The difference with real and ideal is that Terminus could absolutely find a "legitimate" use for location and it would scoot right by Apple review anyhow. So let them be upfront they're bad people being bad.
(Before it comes... I KNOW... Apple walled garden and how they do this a lot anyhow! But, as someone who has walled garden issues with Apple, we should encourage information and education over big brother protecting us. It might not be consistent for them, but I think it's the right move here)
If Apple is playing hands on, they deserve just as much blame.
So, report to Apple, file a review, stop using it.
If Apple comes to the rescue and characteristically fixes it, great, if they don't - they've already made great steps in allowing you to make informed decisions.
And I think the app is covered since it's saying "enabling location data means you can plot on a map where you've connected to a host" or something like that in settings - good enough a bs feature for Apple to let it slide, evidently.
Because they have clearly demonstrated they do not deserve your trust or support.
As someone presumably technically capable wouldn't the first step be ensuring sync is off, routing through a pi or whatever and firing up Wireshark to check whether it's even possible that something malicious is going on? I'm not saying it's not - I have no idea. But I'd certainly have a look before making any claims.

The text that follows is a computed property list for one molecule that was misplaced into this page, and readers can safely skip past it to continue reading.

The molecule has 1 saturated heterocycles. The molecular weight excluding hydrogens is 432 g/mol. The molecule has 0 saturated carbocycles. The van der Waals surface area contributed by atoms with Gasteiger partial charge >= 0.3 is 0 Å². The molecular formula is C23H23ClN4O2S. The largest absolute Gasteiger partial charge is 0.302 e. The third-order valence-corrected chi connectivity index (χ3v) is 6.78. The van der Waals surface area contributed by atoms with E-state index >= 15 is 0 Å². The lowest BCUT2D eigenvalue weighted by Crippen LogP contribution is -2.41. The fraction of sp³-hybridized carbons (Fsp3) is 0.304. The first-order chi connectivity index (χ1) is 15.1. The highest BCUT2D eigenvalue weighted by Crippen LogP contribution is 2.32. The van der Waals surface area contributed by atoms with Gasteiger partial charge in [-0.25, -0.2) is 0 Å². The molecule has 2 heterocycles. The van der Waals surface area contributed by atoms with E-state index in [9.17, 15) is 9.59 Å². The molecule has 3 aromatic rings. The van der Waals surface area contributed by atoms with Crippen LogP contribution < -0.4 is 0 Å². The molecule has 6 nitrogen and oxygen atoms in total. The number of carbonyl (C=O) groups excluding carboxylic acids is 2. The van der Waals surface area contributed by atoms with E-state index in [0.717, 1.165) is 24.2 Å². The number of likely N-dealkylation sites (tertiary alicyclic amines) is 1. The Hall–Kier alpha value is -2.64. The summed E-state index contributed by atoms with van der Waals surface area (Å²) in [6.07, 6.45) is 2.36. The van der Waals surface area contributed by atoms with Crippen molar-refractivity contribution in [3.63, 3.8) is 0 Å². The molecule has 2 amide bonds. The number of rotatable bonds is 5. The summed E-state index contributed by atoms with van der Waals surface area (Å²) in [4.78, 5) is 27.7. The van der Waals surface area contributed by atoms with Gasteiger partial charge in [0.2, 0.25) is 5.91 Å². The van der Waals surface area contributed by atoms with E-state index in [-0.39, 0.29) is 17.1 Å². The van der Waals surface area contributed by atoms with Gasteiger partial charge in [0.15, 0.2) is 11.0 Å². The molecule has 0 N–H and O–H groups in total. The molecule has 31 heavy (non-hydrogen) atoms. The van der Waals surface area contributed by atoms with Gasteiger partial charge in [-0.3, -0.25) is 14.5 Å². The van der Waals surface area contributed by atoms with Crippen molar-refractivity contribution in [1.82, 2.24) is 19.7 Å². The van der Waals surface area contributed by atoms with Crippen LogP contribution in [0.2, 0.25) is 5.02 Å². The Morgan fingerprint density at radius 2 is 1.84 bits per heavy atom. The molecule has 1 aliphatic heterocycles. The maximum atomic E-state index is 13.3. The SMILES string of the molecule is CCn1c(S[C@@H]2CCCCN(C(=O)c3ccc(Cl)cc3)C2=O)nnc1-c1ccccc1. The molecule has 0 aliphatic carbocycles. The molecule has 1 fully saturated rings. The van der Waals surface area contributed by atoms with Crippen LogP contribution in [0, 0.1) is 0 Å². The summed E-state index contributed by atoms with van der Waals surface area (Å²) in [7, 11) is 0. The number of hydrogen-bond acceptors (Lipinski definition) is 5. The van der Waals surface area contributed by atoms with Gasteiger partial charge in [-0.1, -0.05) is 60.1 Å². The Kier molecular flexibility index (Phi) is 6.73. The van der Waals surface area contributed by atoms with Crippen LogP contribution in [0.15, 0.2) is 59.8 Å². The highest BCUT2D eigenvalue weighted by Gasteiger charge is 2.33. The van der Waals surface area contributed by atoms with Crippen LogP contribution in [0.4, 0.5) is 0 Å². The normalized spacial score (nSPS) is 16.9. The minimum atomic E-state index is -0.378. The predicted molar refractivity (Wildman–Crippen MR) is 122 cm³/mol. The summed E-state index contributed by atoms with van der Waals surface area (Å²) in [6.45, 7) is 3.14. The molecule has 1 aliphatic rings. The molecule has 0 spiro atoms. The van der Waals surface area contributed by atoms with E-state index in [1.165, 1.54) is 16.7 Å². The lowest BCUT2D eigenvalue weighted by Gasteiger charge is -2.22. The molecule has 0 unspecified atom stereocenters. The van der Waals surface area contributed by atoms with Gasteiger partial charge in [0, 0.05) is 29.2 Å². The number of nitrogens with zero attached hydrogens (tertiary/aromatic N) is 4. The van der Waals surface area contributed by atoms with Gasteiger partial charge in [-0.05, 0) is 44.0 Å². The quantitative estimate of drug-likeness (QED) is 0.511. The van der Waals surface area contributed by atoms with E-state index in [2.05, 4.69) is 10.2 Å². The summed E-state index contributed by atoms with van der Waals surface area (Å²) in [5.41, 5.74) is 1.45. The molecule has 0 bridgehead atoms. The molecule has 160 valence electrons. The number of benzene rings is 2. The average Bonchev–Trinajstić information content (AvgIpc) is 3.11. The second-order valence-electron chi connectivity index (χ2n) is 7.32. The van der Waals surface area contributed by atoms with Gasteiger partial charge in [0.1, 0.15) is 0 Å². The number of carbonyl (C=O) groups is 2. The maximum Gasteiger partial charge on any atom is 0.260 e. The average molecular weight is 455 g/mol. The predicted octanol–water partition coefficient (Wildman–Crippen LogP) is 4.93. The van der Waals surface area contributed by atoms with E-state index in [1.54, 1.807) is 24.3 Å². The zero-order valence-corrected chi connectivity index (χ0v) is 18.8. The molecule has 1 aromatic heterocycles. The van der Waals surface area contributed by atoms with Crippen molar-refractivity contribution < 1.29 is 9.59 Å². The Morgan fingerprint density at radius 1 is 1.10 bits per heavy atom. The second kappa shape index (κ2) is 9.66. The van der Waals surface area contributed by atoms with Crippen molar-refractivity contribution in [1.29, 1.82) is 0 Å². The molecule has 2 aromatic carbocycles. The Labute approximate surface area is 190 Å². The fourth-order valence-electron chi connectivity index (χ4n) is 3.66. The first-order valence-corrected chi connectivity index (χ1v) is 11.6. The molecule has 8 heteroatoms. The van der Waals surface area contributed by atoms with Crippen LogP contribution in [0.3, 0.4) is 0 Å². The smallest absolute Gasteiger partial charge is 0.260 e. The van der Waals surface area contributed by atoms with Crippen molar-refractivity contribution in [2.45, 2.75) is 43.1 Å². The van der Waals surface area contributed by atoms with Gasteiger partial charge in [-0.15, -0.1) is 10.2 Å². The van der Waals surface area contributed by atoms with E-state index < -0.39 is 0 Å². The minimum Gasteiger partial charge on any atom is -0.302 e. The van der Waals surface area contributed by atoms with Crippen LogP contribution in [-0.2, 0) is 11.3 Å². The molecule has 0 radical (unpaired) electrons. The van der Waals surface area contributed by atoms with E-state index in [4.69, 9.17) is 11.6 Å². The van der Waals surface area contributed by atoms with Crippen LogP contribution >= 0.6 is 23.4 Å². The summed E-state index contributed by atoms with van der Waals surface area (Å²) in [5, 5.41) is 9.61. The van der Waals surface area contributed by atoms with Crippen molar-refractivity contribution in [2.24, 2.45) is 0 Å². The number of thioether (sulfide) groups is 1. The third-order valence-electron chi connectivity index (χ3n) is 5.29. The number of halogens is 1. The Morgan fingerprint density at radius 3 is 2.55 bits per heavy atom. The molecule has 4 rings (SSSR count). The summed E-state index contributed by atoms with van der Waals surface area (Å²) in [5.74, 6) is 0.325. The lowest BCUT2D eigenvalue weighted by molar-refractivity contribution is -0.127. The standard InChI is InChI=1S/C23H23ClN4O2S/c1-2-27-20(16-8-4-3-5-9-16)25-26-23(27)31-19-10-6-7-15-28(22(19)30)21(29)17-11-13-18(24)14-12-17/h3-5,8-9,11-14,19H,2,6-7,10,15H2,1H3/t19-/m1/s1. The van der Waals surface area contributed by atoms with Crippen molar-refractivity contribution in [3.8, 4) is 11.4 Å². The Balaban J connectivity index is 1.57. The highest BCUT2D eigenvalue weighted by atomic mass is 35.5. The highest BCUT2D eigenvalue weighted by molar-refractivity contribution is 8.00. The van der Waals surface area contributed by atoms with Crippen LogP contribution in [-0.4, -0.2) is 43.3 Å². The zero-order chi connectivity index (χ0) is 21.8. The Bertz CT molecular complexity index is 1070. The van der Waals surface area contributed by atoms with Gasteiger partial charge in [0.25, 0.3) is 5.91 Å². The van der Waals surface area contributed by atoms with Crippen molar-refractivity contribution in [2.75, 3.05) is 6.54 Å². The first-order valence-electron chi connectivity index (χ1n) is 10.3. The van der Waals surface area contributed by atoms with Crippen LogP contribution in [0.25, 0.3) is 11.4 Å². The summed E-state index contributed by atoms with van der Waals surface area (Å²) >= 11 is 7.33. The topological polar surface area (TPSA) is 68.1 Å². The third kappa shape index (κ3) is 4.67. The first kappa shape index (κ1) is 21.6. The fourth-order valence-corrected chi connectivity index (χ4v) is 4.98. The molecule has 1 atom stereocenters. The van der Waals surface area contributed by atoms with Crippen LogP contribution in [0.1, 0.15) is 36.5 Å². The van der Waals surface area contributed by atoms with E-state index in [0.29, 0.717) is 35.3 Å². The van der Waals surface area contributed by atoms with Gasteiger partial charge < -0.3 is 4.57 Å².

The actual scalable solution is for Congress or states to pass GDPR-style privacy legislation (or CCPA if your politicians are captured by tech industry interests).
It's always laws.
It's like OS doesn't want to accept there are apps you want always on location tracking on and for it to stop annoying you about it.
Unlike Windows 10 updates not giving people a choice in the matter, this only helps you, so I really don't see the problem here.
This can be a big deal if your city has a large altitude range, such that going a few miles east means the difference between clouds vs. fog, or rain vs. snow; or if your city is coastal, such that going a few miles inland can mean rain vs. sun, and can make a dozen degrees' difference in temperature. (And, in some cities, you have both problems. Yay Vancouver!)
In the case where you do go places, the difference is that you get a weather report for where you are, rather than where you live. When I'm at my girlfriend's house, and I check the weather report, I want to know what the weather's going to be like tomorrow at my girlfriend's house, not at my house. And when I'm at the office and considering where to go for lunch, I want to know whether it's going to be raining at noon in the area of town around my office.
Are a weather app’s ads more valuable now because it gets more users to track location
It's started to frustrate me when I've just unlocked my phone to call or reply to someone and I get hit with a forced notification I must respond to about location tracking for an application that I absolutely do want location tracking set for.